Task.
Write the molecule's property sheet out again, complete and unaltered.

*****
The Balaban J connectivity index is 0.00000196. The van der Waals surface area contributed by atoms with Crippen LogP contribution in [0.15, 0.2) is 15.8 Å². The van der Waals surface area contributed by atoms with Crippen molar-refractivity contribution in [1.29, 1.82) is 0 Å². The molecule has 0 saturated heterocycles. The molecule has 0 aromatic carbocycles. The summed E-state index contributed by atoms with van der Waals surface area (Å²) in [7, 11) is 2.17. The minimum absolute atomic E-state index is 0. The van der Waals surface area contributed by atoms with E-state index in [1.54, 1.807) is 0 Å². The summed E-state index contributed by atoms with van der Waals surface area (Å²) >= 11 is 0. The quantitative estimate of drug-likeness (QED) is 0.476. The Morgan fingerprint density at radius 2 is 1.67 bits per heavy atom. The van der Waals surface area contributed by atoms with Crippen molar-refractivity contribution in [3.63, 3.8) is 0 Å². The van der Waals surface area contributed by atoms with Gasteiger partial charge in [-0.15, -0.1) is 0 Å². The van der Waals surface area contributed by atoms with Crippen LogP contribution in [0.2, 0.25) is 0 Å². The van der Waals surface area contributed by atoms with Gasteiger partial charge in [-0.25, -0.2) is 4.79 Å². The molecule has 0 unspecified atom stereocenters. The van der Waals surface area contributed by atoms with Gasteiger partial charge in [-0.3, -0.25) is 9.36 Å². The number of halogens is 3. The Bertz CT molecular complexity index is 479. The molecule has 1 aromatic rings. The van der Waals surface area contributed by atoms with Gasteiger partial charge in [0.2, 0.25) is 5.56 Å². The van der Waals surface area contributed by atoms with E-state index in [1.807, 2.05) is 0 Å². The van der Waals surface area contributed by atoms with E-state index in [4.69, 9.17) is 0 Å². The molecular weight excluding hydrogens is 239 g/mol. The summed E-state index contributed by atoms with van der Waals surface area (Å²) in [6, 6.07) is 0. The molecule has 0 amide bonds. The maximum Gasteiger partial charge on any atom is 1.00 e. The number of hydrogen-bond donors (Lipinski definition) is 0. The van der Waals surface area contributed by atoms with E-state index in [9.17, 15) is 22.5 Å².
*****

The Balaban J connectivity index is 0.00000196. The van der Waals surface area contributed by atoms with Crippen LogP contribution in [0.15, 0.2) is 15.8 Å². The van der Waals surface area contributed by atoms with Crippen molar-refractivity contribution in [1.29, 1.82) is 0 Å². The molecule has 0 saturated heterocycles. The molecule has 0 aromatic carbocycles. The summed E-state index contributed by atoms with van der Waals surface area (Å²) in [7, 11) is 2.17. The minimum absolute atomic E-state index is 0. The van der Waals surface area contributed by atoms with E-state index in [1.54, 1.807) is 0 Å². The summed E-state index contributed by atoms with van der Waals surface area (Å²) >= 11 is 0. The quantitative estimate of drug-likeness (QED) is 0.476. The Morgan fingerprint density at radius 2 is 1.67 bits per heavy atom. The van der Waals surface area contributed by atoms with Crippen molar-refractivity contribution in [3.63, 3.8) is 0 Å². The van der Waals surface area contributed by atoms with Gasteiger partial charge in [-0.15, -0.1) is 0 Å². The van der Waals surface area contributed by atoms with Crippen LogP contribution in [0.2, 0.25) is 0 Å². The van der Waals surface area contributed by atoms with Gasteiger partial charge in [-0.25, -0.2) is 4.79 Å². The molecule has 0 unspecified atom stereocenters. The van der Waals surface area contributed by atoms with Gasteiger partial charge in [-0.3, -0.25) is 9.36 Å². The number of halogens is 3. The Bertz CT molecular complexity index is 479. The molecule has 1 aromatic rings. The van der Waals surface area contributed by atoms with Gasteiger partial charge in [0.2, 0.25) is 5.56 Å². The van der Waals surface area contributed by atoms with E-state index in [1.807, 2.05) is 0 Å². The van der Waals surface area contributed by atoms with E-state index in [4.69, 9.17) is 0 Å². The molecular weight excluding hydrogens is 239 g/mol. The summed E-state index contributed by atoms with van der Waals surface area (Å²) in [6, 6.07) is 0. The molecule has 0 amide bonds. The maximum Gasteiger partial charge on any atom is 1.00 e. The number of hydrogen-bond donors (Lipinski definition) is 0. The van der Waals surface area contributed by atoms with E-state index in [9.17, 15) is 22.5 Å².